The steel industry was also another sector that witnessed work stoppages during the same period. Four thousand workers in Esfahan Steel Company, Iran’s third largest steel producer, went on strike on 15 and 16 November, and demanded pay raises and the implementation of a ‘job classification scheme’. As reported by the Free Union of Iranian Workers (FUIW), initially formed in December 2006 as the National Union of Expelled and Unemployed Workers, the manager of the company and the representative of the Labour Ministry attended the workers’ assembly and promised to meet their demands. According to Radio Zamaneh, the sum of 10 million rials (USD$20) was transferred to every worker’s bank account to convince them to call off the strike. On 25 November, it was clear that the company had no intention of keeping its promise and workers from every sector of the company stopped work, chanting, ‘No more empty promises, our tables are bare.’

They then marched to another sector where they stopped the flow of molten and cast iron and turned off the furnaces. The loading lines were disrupted, and the cars were not unloaded. Crane operators shut off their machinery and joined the strike as well. The representative of the ‘Social Security Insurance Company’ visited the workers and announced an increase of 30 to 50 million rials (USD$60-100) in their wages by 1 December 2022. The workers warned that they had formally agreed to strike again if their wages did not increase as promised. In addition to the low wages, the working conditions at Esfahan Steel are particularly dangerous, both because of the use of outdated technologies and because of the miserable and unregulated working conditions. A recent tweet by a visitor to the facility posted to the Instagram account of Collective98 gives us a glimpse into the conditions workers face daily:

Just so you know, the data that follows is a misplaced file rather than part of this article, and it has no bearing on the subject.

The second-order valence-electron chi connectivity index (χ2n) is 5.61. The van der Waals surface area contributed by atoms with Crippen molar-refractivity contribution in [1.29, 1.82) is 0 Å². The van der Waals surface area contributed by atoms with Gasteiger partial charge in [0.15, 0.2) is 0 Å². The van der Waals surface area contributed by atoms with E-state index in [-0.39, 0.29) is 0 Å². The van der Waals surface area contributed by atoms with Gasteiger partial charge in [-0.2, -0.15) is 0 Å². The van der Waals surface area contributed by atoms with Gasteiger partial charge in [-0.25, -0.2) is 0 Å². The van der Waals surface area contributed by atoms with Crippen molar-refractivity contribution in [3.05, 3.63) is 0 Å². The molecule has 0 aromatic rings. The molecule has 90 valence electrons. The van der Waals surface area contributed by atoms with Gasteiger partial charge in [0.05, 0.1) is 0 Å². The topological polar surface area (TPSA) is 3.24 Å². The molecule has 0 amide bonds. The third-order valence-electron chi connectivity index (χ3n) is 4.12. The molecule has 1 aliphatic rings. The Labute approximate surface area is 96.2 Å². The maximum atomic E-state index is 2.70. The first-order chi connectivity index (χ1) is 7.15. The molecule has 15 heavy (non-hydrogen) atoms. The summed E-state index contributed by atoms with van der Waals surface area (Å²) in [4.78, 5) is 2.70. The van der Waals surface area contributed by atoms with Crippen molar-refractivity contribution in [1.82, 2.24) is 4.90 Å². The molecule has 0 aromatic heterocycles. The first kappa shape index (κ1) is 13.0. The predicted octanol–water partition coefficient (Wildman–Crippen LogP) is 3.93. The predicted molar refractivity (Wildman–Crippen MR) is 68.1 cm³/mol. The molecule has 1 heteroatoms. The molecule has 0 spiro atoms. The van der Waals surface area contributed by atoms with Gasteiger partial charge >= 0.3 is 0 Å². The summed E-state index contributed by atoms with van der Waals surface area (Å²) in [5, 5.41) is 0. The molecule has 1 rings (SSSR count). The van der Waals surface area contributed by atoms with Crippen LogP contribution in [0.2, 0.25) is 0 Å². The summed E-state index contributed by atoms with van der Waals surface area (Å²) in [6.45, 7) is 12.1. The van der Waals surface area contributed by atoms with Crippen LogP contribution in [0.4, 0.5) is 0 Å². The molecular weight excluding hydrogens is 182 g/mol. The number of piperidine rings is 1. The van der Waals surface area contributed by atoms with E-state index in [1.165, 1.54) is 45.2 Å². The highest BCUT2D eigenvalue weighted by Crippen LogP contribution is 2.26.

In 2015 we went on a research tour organised by the university to Esfahan Steel Company. On our arrival, we were angrily told that we can’t take selfies. After a series of arguments, we were allowed in. I saw things that I will never forget. One of the workers was a friend of my friend. He held my hand and took me near the furnace. The intense heat was melting me. He said: ‘I’m sorry for treating you badly on your arrival. This is a very dangerous place. If you become distracted by taking selfies, a disaster might occur. One of the workers was killed after an explosion last week. His body appeared healthy, but he had been cooked from inside.’

The welders’ strike at the Foolad Technic Company of Bafgh Steel complex (Kerman province) over the death of their co-workers is another testimony to poor working conditions and low safety standards. On Friday 25 November, three welders suffered fatal burns as they were working on a compressor because of gas leakage and the explosion of an undischarged gas pipe. One of the workers died on the spot before the arrival of rescue teams, and two others died after arriving at the hospital with burns covering over 70 percent of their bodies. Workers at this complex have persistently challenged the granting of permits that allow management to compel them to labour under unsafe conditions. Iran ranks 102 in the world in workers’ safety. According to the HRANA news agency, during the last year at least 811 workers were killed and 10,895 injured. This statistic is based on incidents actually reported by workers; the real figures are certainly significantly higher.

Also, on 23 November, the workers at South Aluminium Corporation (SALCO), the largest aluminium production complex in Iran, located in the Lamerd Special Economic Zone in Fars province, went on strike after management refused to agree to their demands.

Car workers’ struggles